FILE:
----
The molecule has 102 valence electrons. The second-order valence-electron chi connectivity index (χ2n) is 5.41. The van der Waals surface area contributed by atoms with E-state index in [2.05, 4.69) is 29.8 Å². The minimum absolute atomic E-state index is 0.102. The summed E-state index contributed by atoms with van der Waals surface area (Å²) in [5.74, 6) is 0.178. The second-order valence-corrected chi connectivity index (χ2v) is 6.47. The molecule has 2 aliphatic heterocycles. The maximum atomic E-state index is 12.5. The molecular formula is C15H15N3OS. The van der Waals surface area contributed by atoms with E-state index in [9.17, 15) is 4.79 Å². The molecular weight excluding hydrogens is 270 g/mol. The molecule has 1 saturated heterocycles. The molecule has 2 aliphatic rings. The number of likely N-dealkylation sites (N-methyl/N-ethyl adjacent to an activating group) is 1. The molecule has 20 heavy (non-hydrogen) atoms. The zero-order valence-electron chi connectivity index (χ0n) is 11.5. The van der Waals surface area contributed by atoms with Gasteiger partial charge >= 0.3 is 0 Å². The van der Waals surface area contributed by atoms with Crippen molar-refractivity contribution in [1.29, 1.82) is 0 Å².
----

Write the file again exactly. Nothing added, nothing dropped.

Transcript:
The molecule has 102 valence electrons. The second-order valence-electron chi connectivity index (χ2n) is 5.41. The van der Waals surface area contributed by atoms with E-state index in [2.05, 4.69) is 29.8 Å². The minimum absolute atomic E-state index is 0.102. The summed E-state index contributed by atoms with van der Waals surface area (Å²) in [5.74, 6) is 0.178. The second-order valence-corrected chi connectivity index (χ2v) is 6.47. The molecule has 2 aliphatic heterocycles. The maximum atomic E-state index is 12.5. The molecular formula is C15H15N3OS. The van der Waals surface area contributed by atoms with E-state index in [9.17, 15) is 4.79 Å². The molecular weight excluding hydrogens is 270 g/mol. The molecule has 1 saturated heterocycles. The molecule has 2 aliphatic rings. The number of likely N-dealkylation sites (N-methyl/N-ethyl adjacent to an activating group) is 1. The molecule has 20 heavy (non-hydrogen) atoms. The zero-order valence-electron chi connectivity index (χ0n) is 11.5. The van der Waals surface area contributed by atoms with Gasteiger partial charge >= 0.3 is 0 Å². The van der Waals surface area contributed by atoms with Crippen molar-refractivity contribution in [1.29, 1.82) is 0 Å².